-- Michael McClain
Texas Army National Guard
As a wife and mother to military personnel, I in my "inexpert eye" was struck by two things, when viewing the documents concerning 1Lt. George Bush as displayed on television:
1. I used an IBM Selectric typewriter in 1974 at a junior college, with a 'ball' instead of keys, the same kind of typewriter that supposedly was used to type the memo regarding George Bush's service in the National Guard. It took a whole semester to learn how to center the title as shown on the memo, and also how to set margins as shown in the memos. I have a problem believing a person who didn't type could set up the format for this, let alone someone who was a career military person.
2. The address as a 'P.O. Box' also struck me as odd. In the military papers that I ever saw, the use of a P.O. Box would be unusual for a military address, and using on a memo even more unusual. They would use 'Box' with a number following, not a U.S. Postal address. As my son was an adman for years in the military, I checked with him, and he concurred that using 'P.O. Box' would have been unusual.
I hate to give information for future document forgers, but the document as shown on television does look a little suspicious to little ol' me... how come it escaped the notice of Dan Rather and CBS producers?
-- Margaret Turner
Dan "The Memo Man" Rather is fiddling with denials while Black Rock burns. He should of been hanging on to telephone poles and reporting in the path of one of the many recent storms instead of going after Dubya. I seriously doubt he suspected forgery. However, that he believed Ben Barnes is very questionable. This is the Ben Barnes who has signed affidavits on record contrary to his on air statements. Ben Barnes is one of the all time great "alleged" crooks from Texas. Ben Barnes was also involved in one of the biggest political scandals in Texas history.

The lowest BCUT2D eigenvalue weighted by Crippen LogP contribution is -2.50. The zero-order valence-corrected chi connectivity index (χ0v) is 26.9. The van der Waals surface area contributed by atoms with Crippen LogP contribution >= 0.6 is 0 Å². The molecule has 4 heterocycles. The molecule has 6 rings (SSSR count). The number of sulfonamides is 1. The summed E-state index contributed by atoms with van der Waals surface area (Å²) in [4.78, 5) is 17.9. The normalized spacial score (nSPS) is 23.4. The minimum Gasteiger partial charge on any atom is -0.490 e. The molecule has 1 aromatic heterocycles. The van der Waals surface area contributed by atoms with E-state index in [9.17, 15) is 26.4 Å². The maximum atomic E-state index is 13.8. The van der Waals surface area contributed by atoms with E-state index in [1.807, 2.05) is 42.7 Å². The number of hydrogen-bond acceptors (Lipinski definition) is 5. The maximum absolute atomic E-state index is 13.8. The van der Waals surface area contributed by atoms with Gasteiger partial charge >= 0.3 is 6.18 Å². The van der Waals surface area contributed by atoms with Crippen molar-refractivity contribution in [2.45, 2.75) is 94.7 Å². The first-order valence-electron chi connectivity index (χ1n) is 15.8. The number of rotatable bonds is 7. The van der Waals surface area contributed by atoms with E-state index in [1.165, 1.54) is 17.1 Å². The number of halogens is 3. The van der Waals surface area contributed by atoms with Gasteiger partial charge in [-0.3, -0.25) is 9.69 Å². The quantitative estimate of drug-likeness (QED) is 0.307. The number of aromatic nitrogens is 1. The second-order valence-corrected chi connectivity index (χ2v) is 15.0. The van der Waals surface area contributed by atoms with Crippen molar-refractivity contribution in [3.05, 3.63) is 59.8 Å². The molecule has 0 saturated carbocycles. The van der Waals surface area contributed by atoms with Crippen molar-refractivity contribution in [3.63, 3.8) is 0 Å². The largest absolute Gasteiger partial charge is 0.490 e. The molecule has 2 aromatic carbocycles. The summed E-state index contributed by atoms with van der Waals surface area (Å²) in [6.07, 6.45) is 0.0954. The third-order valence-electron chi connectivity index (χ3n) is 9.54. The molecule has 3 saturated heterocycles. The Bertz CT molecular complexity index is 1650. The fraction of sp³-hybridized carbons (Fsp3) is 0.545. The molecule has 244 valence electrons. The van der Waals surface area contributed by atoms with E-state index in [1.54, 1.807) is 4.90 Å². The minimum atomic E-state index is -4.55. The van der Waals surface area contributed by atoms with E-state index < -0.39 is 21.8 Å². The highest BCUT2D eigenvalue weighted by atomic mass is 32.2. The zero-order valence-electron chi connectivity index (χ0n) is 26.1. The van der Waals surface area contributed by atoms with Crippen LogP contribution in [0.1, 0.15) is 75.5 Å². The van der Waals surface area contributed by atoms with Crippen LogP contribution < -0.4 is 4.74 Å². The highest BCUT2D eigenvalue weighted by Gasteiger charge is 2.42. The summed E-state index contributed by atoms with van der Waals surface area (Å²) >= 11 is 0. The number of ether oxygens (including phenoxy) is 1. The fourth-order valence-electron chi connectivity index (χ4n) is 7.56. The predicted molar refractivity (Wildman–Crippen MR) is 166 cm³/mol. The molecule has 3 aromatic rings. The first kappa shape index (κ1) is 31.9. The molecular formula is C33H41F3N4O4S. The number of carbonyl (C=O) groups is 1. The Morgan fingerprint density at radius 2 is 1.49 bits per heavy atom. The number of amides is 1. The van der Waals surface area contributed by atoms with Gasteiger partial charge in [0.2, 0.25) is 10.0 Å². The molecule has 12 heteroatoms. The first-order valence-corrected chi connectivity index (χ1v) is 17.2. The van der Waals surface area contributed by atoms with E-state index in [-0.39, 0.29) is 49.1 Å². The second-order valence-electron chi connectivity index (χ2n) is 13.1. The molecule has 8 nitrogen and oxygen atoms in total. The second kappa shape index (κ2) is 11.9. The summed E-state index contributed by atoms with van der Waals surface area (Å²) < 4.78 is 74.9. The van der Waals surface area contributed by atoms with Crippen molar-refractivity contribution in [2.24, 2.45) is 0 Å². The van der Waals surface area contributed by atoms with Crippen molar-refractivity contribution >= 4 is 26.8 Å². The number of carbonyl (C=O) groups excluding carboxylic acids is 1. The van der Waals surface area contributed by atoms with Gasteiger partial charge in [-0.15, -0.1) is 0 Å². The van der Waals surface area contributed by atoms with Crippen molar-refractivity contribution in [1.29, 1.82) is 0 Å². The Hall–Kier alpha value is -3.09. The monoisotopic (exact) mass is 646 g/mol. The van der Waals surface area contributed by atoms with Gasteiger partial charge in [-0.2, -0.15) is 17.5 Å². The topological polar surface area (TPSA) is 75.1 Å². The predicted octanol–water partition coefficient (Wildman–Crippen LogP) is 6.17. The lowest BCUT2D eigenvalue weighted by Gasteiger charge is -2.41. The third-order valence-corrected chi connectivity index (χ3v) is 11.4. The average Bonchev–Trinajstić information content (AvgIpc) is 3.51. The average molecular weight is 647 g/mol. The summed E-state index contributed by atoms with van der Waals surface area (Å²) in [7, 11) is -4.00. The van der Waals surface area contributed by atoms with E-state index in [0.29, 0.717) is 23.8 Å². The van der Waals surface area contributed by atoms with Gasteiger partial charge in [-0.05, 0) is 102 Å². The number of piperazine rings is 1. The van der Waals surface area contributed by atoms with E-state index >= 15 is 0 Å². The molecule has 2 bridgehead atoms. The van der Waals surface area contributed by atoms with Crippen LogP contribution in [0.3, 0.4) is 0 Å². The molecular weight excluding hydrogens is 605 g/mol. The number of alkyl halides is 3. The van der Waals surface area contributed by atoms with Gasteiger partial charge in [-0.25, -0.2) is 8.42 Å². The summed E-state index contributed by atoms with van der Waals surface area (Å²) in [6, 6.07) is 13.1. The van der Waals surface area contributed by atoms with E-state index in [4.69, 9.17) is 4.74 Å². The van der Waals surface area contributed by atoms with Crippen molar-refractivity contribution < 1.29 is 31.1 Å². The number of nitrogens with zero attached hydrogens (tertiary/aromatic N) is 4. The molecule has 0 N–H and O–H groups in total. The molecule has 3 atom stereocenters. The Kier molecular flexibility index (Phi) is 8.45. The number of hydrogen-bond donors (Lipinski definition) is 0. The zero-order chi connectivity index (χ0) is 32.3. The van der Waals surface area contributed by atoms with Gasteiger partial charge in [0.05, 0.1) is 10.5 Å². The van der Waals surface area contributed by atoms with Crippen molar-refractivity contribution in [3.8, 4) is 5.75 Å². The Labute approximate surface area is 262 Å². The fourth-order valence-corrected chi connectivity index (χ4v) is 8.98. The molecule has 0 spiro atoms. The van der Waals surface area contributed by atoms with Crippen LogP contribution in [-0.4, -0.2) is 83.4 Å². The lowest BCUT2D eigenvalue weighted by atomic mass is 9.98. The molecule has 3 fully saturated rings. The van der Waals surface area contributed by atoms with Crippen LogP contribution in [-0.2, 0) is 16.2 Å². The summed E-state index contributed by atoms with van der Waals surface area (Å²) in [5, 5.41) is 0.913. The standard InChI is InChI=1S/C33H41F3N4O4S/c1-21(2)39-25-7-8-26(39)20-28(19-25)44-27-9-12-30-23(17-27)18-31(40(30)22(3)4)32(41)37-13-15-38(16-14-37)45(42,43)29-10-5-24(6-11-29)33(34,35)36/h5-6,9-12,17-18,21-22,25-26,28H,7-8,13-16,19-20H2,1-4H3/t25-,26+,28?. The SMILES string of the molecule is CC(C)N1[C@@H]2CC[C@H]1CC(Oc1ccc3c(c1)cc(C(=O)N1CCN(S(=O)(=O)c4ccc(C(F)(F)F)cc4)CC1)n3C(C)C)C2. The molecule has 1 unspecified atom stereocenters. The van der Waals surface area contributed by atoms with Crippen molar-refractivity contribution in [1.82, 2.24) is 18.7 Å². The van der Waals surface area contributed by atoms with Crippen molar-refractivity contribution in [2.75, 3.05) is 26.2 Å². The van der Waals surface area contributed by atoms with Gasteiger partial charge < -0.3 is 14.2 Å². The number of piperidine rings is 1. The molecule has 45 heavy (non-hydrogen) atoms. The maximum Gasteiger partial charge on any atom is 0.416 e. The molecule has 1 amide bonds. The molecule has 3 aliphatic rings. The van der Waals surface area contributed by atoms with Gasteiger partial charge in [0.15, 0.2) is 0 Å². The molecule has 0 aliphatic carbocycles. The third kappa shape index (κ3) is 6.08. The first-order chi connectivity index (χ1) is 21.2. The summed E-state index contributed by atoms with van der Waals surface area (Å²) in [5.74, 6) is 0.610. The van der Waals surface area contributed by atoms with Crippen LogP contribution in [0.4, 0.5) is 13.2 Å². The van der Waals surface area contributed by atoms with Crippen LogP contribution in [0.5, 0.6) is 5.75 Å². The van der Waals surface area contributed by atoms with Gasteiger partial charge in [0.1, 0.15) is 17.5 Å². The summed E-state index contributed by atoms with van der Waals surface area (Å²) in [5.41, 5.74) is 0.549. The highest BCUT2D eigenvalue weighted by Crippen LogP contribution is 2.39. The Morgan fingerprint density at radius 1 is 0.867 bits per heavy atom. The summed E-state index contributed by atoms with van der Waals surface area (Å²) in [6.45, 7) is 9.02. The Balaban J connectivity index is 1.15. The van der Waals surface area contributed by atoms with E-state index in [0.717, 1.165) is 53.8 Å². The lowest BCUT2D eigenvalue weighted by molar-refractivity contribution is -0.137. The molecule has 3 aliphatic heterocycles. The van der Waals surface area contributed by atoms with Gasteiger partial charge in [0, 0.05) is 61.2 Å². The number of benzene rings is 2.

In addition, if anyone would bother to look it up, the waiting list for enlisted men was long for all National Guard units. However, men that met the pre-requisites for pilot training went to the head of the line as all the flying units liked to keep the pilot ranks full up. This was due to the requirements of the Cold War.
Instead of trying to "cover up" he should "give up" before he takes the once great CBS News all the way down. He should issue an apology/retirement statement at the same time and just go away while he is in some position to get out of Dodge with a shred of dignity before the pajama wearing Internet journalist slam him all the way down.
I suspect there are plenty of the staff there at CBS that see a chance to get rid of this arrogant, pompous fool.
-- Jim Tecson
Virginia Beach, Virginia
I am no expert regarding documents, handwriting, fonts, or anything else regarding the authenticity of the documents associated with Dan Rather's report on "60 Minutes II" last week.
I have an observation, however, since I belong to the generation that would be familiar with typing documents on a typewriter as well on a PC (having been born in 1964).